The Death of Little Food

I woke up early this morning with two thoughts in the forefront of my mind–1) I think I’m bored with modern cuisine, and 2) I haven’t written in a really, really long time.

Over the course of our relationship, by virtue of the fact that we live 950 miles apart, Joan and I have been consummate travelers and foodies.  We’ve been very blessed with the ability to go to some of America’s best restaurants, and we’ve had some very memorable dining experiences.

On a couple of occasions we have taken Joan’s son and daughter along with us to be exposed to and mesmerized by what they have come to refer to as “Little Food”.  Today as I reflect on those experiences I wonder if we haven’t seen enough.

Now I must confess that I have not yet consulted Joan about this, so I should not speak for her I don’t suppose, but one of the things about our relationship that has made it so successful is that we typically do view the world through the same lens.  I feel fairly certain that she shares my reluctance to suit-up for another 3 hour, $500 dining experience.  And I’m positive that her daughter Emily is all-in with my sentiment.

We haven’t stopped loving food and cuisine mind you.

One reason for my lack of contribution to this blog is that it is a food blog, primarily focused on my/our various food experiences, and for the last couple of years our travel has been based not on food but on reliving our teenage years and following a hippie-jam-band around the country.

In 2013 we saw Widespread Panic something like 20 times between Arrington, Virginia and Denver, Colorado, and all points in between.  This year only 12 times I think, with 2 more to go by New Year’s Eve.  In fact, it was about this time last year that I emailed the band’s management to ask about the possibility of becoming their full-time chef.  They don’t need one, but they were appreciative for the inquiry.

When one’s days are spent planning for a 7:00 showtime there is little time for Little Food.  On those days our fondest culinary recollections are of the post-show dip cone from McDonald’s (it’s our thing).

However, with Joan’s son Trevor leaving country for Germany with the Air Force last month we did opt for one last hoorah at CityZen in Washington, DC.  Joan and I had eaten there a couple of years ago and had a stellar meal.  Trevor has more than once expressed envy and has wanted to go ever since, so we decided to take him and his sister.

We made a 6:00 reservation for the evening before Thanksgiving, and had planned to leave Maryland two hours prior to ensure a timely arrival.  The day’s shopping (because no one had the fricking clothes that such an experience requires) got the best of us, and I called to change the reservation to 8:00.  It should be noted that we got something like 8 inches of snow in western Maryland that day and we wanted to allow for safe travel.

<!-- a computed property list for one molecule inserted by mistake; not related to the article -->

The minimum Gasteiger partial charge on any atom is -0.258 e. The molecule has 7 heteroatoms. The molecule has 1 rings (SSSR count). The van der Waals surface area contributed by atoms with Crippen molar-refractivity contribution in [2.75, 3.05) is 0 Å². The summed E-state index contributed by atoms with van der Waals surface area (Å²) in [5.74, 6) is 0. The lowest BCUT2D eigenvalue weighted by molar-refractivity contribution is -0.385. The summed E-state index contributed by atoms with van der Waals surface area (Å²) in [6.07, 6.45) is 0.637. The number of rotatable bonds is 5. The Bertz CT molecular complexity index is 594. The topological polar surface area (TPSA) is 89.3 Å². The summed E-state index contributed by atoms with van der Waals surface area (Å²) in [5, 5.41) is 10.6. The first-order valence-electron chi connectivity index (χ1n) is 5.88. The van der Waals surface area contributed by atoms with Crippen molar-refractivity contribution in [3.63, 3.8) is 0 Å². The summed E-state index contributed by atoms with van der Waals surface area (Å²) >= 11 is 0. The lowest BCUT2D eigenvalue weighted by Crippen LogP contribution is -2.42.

While changing the reservation I inquired about the dress code just to be sure, and was told that absolutely no jeans were allowed, and that they took that rule very seriously.  Trying to keep my luggage light I had only packed jeans and a jacket.  We go to so many nice restaurants and have observed that dress codes in recent years have become far less restrictive.  I had no idea that such a rule would be in place.

At 6:05 I was still galavanting around in the snow looking for a pair of slacks that fit.

We arrived to CityZen 10 minutes early, and were immediately seated.  An older Hispanic gentleman was to be our server for the evening, and the hopefulness on his face immediately evaporated when we ordered a round of soft-drinks in lieu of the $150 bottle of wine that he would liked to have sold us.

The menu is somewhat restrictive, offering only a 6-course prix fixe selection (either standard or vegetarian), or a 4-course a la carte choice.  We went with the 6-course…Emily opting for vegetables.  She has been a vegetarian since viewing “Food Inc.” on Netflix, although she dislikes most vegetables.  That’s a whole ‘nother blog.

Trevor and I signed up for Parmesan Risotto with Alba White Truffles for an additional $50 each.  I had never actually had a true white truffle from Alba that I know of.  I could never afford the supplement on the menus that I’ve seen them on over the years.

Truffles are not mushrooms, as often described, but are a fungal tuber that typically grows near the roots of trees.  It is commonly known that there are certain types of trees more likely to be associated with truffles, and that they are usually discovered by pigs, which seem to be particularly attracted to their scent.  In recent years dogs have been successfully trained to sniff them out, and there is also a type of fly that is attracted to them.  The presence of that fly at the base of the right tree is often an indication that truffles may be present.  While there are a few places in the world that the elusive white truffle may be found, it is generally accepted that the best ones come from a relatively small region in northern Italy.

Although truffles can be purchased year-round either frozen or canned, the fresh ones are widely available in the autumn months.  If March and April are the pinnacle of Spring cuisine as the first peas, asparagus, morel mushrooms, and fiddle-head ferns come in, truffle-lovers can’t wait for October and November.  No real, fresh, European truffles are cheap, and the white ones from Alba typically sell for around $4,000 a pound!  Hence there is usually a supplement on menus for those wanting to experience the grandest earthy taste of Fall.

About five bites of under-seasoned, slightly over-cooked white risotto arrived before us, followed by a server wielding a special truffle slicer and the truffle.  He quickly shaved 10 or 12 thinner-than-paper slices of truffle over each of our plates (then later returned to give us another 10-15 slices saying that he hadn’t given us enough).

I was almost wriggling in my seat with joy.  Oh how I had longed for this moment!

Truffles are known for their very strong, ethereal taste and odor that is like nothing else.  What does a truffle taste like?  A truffle–nothing else.  In July of 2013 I prepared a dinner in which I included some canned black truffles (not cheap) that had easily six times the aroma and flavor of these things.